Russia will supply Belarus with missile systems capable of carrying nuclear weapons

Edited By: Vyomica Berry
Moscow, Russia Updated: Jun 26, 2022, 07:45 AM(IST)

Russian President Vladimir Putin attends a meeting with his Belarusian counterpart Alexander Lukashenko in Saint Petersburg, Russia Photograph:( AFP )

Story highlights

Since Russia's invasion of Ukraine on February 24, tensions between Russia and the West have soared along with triggering a barrage of sanctions against Moscow

The Russian foreign ministry has said that in order to counter the ''aggressive'' West, President Vladimir Putin told his counterpart from Belarus that Moscow would supply Minsk with missile systems capable of carrying nuclear weapons.

Expressing concern about the "confrontational" and "repulsive" policies of its neighbours Lithuania and Poland, Belarus President Alexander Lukashenko asked Putin to help Belarus mount a "symmetrical response".

In response, Putin assured Lukashenko that Belarus' Russian-built Su-25 jets could be upgraded if necessary.

A foreign ministry summary of the meeting quoted him as saying, "We will transfer Iskander-M tactical missile systems to Belarus, which can use both ballistic and cruise missiles, both in conventional and nuclear versions."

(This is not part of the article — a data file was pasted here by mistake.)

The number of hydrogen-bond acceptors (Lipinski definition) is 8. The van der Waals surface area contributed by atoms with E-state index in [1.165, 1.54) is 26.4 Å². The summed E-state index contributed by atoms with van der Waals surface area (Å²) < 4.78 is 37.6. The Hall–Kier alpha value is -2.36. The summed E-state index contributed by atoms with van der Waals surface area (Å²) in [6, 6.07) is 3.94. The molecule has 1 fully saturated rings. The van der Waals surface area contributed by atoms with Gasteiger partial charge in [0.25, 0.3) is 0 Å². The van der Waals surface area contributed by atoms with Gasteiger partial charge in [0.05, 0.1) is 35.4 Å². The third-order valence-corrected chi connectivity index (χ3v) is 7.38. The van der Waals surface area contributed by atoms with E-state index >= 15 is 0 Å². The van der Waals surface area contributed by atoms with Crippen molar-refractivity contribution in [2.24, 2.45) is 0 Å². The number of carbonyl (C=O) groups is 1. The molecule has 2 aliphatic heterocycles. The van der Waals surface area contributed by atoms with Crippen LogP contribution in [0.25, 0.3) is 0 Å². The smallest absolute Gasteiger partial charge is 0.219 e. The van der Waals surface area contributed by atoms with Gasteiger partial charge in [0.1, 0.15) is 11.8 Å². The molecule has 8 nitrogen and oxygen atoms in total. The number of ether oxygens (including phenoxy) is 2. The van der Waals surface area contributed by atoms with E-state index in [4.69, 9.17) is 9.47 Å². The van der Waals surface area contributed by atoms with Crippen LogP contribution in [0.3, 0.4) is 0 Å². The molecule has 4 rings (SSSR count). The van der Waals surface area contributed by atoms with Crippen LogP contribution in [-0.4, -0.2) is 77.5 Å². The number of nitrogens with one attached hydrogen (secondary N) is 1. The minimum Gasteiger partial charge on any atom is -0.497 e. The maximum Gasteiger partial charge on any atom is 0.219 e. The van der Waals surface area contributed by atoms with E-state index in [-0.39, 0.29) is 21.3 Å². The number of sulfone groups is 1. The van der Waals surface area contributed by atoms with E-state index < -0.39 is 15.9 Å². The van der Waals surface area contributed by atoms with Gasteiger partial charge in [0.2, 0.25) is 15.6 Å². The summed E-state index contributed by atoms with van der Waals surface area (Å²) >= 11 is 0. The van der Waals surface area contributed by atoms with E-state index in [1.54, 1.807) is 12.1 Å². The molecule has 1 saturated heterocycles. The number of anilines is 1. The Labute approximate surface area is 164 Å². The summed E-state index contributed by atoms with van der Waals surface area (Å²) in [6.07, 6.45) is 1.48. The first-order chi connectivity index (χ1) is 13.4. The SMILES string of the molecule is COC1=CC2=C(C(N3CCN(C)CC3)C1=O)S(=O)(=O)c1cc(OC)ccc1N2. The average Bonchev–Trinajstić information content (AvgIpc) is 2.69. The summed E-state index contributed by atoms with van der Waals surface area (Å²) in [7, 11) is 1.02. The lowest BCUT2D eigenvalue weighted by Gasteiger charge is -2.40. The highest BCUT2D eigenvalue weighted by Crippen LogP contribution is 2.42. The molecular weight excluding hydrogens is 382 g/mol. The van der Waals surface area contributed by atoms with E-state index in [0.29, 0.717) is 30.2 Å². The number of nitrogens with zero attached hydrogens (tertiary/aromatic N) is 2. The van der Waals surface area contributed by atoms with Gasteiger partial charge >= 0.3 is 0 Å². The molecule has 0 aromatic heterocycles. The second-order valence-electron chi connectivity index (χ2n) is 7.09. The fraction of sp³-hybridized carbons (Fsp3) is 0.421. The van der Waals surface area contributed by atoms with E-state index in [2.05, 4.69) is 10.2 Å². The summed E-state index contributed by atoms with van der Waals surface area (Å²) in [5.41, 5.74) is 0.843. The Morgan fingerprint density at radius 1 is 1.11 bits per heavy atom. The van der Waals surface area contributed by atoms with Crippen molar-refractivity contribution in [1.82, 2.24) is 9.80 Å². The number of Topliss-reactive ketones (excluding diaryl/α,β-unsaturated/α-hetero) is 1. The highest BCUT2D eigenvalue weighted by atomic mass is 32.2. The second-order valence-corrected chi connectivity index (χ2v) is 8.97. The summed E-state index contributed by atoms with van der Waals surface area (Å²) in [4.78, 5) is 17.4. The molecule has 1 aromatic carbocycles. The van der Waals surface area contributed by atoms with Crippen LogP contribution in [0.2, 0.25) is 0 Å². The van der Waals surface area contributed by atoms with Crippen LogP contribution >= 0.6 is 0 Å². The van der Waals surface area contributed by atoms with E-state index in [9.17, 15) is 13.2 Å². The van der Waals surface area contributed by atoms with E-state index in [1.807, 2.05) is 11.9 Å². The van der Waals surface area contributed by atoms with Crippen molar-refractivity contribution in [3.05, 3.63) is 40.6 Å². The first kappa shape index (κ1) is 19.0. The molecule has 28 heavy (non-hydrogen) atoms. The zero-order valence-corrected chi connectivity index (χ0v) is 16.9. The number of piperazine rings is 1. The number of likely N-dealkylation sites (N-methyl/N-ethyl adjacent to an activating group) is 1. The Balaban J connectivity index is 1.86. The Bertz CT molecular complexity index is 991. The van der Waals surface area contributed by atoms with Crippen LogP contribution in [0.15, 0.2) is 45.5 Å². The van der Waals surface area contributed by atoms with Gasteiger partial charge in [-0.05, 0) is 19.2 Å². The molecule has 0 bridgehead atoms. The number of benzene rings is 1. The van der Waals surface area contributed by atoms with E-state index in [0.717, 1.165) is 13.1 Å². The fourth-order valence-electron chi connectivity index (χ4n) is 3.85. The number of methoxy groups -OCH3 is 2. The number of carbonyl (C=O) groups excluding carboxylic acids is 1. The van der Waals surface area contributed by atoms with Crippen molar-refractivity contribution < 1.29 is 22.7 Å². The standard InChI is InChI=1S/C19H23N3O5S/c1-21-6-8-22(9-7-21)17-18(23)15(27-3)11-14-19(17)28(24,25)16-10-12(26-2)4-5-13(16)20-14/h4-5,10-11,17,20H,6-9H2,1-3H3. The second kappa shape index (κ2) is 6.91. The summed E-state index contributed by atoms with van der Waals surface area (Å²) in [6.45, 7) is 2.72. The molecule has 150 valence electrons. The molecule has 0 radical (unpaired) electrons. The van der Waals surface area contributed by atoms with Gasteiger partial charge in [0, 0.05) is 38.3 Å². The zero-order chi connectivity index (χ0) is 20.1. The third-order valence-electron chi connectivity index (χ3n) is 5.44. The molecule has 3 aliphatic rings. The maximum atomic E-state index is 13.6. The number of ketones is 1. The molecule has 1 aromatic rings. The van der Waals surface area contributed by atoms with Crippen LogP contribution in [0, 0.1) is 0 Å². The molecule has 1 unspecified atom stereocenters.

Replacing the Soviet "Scud", the Iskander-M mobile includes two guided missiles have a range of up to 500 km (300 miles) and can carry conventional or nuclear warheads.

Putting Belarus and its close ally Russia under one umbrella, Lukashenko said, "Minsk must be ready for anything, even the use of serious weaponry to defend our fatherland from Brest to Vladivostok."

Also read | Ukraine farm animals burned alive in Russian bombing

Since Russia's invasion of Ukraine on February 24, tensions between Russia and the West have soared along with triggering a barrage of sanctions against Moscow.

As a result of the Ukraine war, Sweden and Russia's northern neighbour Finland have applied to join the Western alliance. 

By blocking the transit of goods subject to European sanctions travelling across its territory from Russia, Lithuania, in particular, has infuriated Moscow which has termed it a "blockade".

However, Lithuania has defended its decision by saying that it affects only 1 per cent of the normal goods transit on the route.

(With inputs from agencies)

Watch WION's live TV here:

 

Read in App